Monday, March 30, 2009

A Tale of Two Emma's

Emma Delphenia Baldwin (my great-grandmother) was born 26 Mar 1855 in Seymour, Wayne Co., Iowa. She was the daughter of William Alonzo and Clarissa Rebecca (Cook) Baldwin, Sr. Emma grew up in Seymour. On 19 Jan 1873, she married John Franklin Smith in Appanoose Co., Iowa. They had nine children: Etta Delphenia, William Orvis, Viola Anastasia, Alvie Adolphus, Franklin Phosent, Clara Ellen, John Orton, Ray Ross (my grandfather), and Edna Mae. In 1879, the family moved to Kansas where they homesteaded northwest of Great Bend, Barton Co., Kansas. In 1919, they moved into Great Bend. She became a member of the Christian Church in Hoisington, Barton Co., Kansas. John Franklin died 16 Nov 1923 in Great Bend, Barton Co., Kansas and was buried in Walnut Valley Cemetery, Barton Co., Kansas. Emma died 20 Oct 1947 in Great Bend, Barton Co., Kansas and is buried in Walnut Valley Cemetery alongside her husband, John Franklin.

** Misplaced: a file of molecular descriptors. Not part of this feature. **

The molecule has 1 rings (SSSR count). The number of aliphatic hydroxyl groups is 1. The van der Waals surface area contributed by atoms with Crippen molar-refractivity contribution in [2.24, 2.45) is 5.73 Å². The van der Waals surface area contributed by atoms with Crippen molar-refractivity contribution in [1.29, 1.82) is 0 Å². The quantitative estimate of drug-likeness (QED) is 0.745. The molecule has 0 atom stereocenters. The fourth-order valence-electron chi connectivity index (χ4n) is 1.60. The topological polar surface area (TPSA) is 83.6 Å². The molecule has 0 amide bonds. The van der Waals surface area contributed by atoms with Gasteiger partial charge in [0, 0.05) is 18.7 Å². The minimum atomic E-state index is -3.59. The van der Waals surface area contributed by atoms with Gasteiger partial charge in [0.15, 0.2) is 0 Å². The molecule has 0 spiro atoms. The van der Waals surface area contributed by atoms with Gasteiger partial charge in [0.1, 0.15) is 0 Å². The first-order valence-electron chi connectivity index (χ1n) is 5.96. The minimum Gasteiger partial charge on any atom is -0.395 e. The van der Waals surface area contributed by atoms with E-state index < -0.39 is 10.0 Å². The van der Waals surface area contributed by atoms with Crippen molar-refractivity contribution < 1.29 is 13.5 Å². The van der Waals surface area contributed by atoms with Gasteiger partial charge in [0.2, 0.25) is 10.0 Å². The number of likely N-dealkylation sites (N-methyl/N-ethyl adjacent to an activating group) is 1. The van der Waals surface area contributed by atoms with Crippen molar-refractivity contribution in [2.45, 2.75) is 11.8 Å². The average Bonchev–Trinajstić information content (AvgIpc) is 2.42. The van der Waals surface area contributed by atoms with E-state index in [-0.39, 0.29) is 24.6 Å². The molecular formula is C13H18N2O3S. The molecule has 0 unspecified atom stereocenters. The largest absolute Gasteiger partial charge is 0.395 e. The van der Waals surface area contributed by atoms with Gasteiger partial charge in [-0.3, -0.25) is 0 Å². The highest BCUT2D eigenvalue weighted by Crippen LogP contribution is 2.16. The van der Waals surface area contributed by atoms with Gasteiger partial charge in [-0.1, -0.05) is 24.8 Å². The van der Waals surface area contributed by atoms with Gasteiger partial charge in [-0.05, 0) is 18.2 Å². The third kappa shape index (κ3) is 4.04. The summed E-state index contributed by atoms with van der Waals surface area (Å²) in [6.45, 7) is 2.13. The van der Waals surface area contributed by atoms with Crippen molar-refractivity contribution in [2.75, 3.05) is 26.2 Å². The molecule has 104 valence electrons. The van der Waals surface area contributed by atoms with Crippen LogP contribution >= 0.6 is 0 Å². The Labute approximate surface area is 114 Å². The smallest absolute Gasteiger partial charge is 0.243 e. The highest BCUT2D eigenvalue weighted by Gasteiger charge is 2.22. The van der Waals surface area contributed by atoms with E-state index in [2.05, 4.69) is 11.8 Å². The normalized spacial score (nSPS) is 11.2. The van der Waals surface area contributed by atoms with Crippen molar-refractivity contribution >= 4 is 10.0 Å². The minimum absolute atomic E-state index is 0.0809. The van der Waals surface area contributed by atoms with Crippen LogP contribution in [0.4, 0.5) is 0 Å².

Emma Cornelia Strait (my great-grandmother) was born 10 Sep 1867 in Springfield, Sangamon Co., Illinois. She was the daughter of James S. and Rachel (King) Strait. She came to Kansas in 1878 with her parents. She was a member of the Baptist church. On 26 Aug 1884, she married Johann (John) Joseph "Joe" Becker in Hodgeman, Ness Co., Kansas. They had nine children: Joseph Frederick, William, Nannie, Mable Mary, Mathilda, Albert Leo, Lewis Lewelling, Esta Leona and Edna May (my grandmother). Emma died 3 Dec 1920 in Eureka Twp., Barton Co., Kansas and was buried in Woodlawn Cemetery (now Great Bend Cemetery). Joe d. 15 Sep 1944 in Great Bend, Barton Co., Kansas and is buried alongside his wife, Emma.

Notice anything weird about this information (besides the fact that they are both named Emma)? How about the fact that they each had nine children.

1 comment:

  1. Yup, and they each had a daughter named Edna May(Mae), they each had pretty names Emma Delphenia, Emma Cornelia, and they each had 2 kids who married each other, right? In each couple, one spouse died in the 20s and one died in the 40s. COOL! I loved this post and have printed it out to show my dad. Thanks, Kate!